Specks of Space Dust Could Save The Planet

Research led by Curtin University on the durability and age of an ancient asteroid made of rocky rubble and dust has yielded significant findings that could aid in protecting Earth from potential asteroid impacts. The international team analyzed three dust particles from the surface of the 500-meter-long asteroid Itokawa, which was brought back to Earth by the Hayabusa 1 probe of the Japanese Space Agency. The study found that Itokawa, located 2 million kilometers from Earth and around the size of Sydney Harbour Bridge, is difficult to break apart and resistant to collisions.

According to lead author Professor Fred Jourdan, Director of the Western Australian Argon Isotope Facility, the study also revealed that Itokawa is nearly as old as the solar system itself. “Itokawa belongs to the rubble pile family, which means it’s composed of loose boulders and rocks, with nearly half of it being empty space,” Professor Jourdan said. “The estimated lifespan of monolithic asteroids the size of Itokawa in the asteroid belt is only several hundred thousand years.”

According to lead author Professor Fred Jourdan, the research revealed that the asteroid Itokawa is like a giant space cushion, hard to destroy and can survive an astonishingly long time. The research team found that the considerable impact that created Itokawa, from the destruction of its monolithic parent asteroid, happened at least 4.2 billion years ago. “This long survival time is due to the shock-absorbent nature of rubble pile material,” said Professor Jourdan.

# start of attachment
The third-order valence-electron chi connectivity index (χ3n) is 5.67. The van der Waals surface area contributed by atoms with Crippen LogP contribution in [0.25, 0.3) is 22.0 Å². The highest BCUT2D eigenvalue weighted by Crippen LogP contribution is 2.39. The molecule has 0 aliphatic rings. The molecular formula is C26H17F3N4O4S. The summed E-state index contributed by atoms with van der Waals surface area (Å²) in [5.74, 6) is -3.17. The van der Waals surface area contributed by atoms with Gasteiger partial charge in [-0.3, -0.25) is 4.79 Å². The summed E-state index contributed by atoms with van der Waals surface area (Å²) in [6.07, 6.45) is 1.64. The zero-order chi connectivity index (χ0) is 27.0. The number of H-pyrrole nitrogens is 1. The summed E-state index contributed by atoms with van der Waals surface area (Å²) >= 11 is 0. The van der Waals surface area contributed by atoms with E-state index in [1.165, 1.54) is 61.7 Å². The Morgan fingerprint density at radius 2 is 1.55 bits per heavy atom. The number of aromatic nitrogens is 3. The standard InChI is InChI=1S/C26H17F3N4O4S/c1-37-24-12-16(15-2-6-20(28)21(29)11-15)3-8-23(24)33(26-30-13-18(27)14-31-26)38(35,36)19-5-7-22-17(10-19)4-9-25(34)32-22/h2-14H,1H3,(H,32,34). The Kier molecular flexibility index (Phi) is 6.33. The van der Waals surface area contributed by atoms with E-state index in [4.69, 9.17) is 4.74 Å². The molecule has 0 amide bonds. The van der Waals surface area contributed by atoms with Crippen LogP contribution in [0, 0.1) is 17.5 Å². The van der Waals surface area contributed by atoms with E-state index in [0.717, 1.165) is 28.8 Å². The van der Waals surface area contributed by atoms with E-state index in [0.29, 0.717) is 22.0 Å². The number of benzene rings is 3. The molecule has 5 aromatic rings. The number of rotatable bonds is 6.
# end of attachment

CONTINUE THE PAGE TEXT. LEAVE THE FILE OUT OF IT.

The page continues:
The research team used two complementary techniques to analyze the three dust particles; Electron Backscattered Diffraction, which measures if a rock has been shocked by any meteor impact and argon-argon dating, which is used to date asteroid impacts. Co-author Associate Professor Nick Timms from Curtin’s School of Earth and Planetary Sciences added that the durability of rubble pile asteroids was previously unknown, which jeopardized the ability to design defence strategies in case one was headed towards Earth.

“Our goal was to determine if rubble pile asteroids are resilient to impact or if they break apart easily,” said Associate Professor Nick Timms. “Our findings indicate that they can survive in the solar system for almost its entire history, meaning they are likely more abundant in the asteroid belt than previously believed. This increases the likelihood that if a large asteroid were to collide with Earth, it would be a rubble pile.”

“The positive aspect of this research is that it can be utilized to our advantage,” said Professor Fred Jourdan. “If an asteroid is identified too late for a kinetic deflection, we can potentially use a more forceful method, such as redirecting a rubble pile asteroid with a nearby nuclear explosion, without destroying it.” The research team at Curtin University includes Associate Professor William Rickard, Celia Mayers, Professor Steven Reddy, Dr David Saxey and John Curtin Distinguished Professor Phil Bland, all from the School of Earth and Planetary Sciences.

Published in the Proceedings of the National Academy of Sciences, the research titled “Rubble Pile Asteroids are Forever” is available online here

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